Within one round-trip time, the node would discover its mistake
      (receiving Packet Too Big messages from that router), but frequent
      repetition of this attack could cause lots of packets to be
      dropped.  A node, however, must not raise its estimate of the PMTU
      based on a Packet Too Big message, so it should not be vulnerable
      to this attack.

   Both of these attacks can cause a black-hole connection, that is, the
   TCP three-way handshake completes correctly but the connection hangs
   when data is transferred.

   A malicious party could also cause problems if it could stop a victim
   from receiving legitimate Packet Too Big messages, but in this case
   there are simpler DoS attacks available.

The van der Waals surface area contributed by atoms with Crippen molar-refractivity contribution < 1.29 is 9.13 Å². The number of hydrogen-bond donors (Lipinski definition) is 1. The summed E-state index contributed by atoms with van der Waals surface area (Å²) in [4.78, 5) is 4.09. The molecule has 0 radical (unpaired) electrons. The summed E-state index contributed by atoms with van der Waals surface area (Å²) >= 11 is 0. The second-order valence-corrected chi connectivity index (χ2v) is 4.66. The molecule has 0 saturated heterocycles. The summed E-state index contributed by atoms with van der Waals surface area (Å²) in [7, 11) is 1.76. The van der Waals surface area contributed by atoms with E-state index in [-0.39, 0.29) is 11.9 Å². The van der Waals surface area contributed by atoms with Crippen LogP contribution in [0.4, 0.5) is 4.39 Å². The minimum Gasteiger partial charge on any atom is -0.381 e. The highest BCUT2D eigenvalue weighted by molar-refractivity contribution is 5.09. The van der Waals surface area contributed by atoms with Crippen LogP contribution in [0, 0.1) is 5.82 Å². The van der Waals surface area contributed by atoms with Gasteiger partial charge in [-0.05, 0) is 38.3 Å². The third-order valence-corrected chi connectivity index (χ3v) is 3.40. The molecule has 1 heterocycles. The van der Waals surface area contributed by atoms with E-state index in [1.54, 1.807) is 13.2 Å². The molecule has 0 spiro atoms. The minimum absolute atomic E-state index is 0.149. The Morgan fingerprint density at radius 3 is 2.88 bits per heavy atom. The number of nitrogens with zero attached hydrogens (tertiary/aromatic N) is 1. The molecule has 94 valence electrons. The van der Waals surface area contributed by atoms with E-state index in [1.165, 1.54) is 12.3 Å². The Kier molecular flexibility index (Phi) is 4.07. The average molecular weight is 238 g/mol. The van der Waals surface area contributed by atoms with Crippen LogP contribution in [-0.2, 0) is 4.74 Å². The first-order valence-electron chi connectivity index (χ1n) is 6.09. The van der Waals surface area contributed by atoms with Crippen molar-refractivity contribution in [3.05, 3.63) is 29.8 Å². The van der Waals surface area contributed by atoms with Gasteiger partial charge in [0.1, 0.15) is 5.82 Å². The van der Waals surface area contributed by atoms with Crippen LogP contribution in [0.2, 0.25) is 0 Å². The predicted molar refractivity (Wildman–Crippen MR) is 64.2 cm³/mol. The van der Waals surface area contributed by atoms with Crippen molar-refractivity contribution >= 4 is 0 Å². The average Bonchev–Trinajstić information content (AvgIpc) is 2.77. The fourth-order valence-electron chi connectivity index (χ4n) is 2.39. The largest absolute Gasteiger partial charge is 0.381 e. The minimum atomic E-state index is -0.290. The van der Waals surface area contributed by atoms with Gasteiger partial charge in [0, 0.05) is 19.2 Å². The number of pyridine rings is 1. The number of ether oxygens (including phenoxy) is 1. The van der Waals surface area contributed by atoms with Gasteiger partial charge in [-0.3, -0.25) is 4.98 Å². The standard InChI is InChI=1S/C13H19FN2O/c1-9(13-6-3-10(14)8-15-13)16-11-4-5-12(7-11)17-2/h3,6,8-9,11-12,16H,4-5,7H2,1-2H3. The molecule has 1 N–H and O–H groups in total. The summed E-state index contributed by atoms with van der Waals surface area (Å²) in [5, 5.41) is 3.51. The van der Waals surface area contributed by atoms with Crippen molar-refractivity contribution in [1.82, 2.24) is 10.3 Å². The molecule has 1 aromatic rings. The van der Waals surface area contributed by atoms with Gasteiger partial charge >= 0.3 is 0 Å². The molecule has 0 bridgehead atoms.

If ICMPv6 filtering prevents reception of ICMPv6 Packet Too Big
   messages, the source will not learn the actual path MTU.
   "Packetization Layer Path MTU Discovery" [RFC4821] does not rely upon
   network support for ICMPv6 messages and is therefore considered more
   robust than standard PMTUD.  It is not susceptible to "black-holed"
   connections caused by the filtering of ICMPv6 messages.  See
   [RFC4890] for recommendations regarding filtering ICMPv6 messages.

7.  IANA Considerations

   This document does not require any IANA actions.

8.  References

8.1.  Normative References

   [ICMPv6]   Conta, A., Deering, S., and M. Gupta, Ed., "Internet
              Control Message Protocol (ICMPv6) for the Internet
              Protocol Version 6 (IPv6) Specification", STD 89,
              RFC 4443, DOI 10.17487/RFC4443, March 2006,

   [RFC8200]  Deering, S. and R. Hinden, "Internet Protocol, Version 6
              (IPv6) Specification", STD 86, RFC 8200,
              DOI 10.17487/RFC8200, July 2017,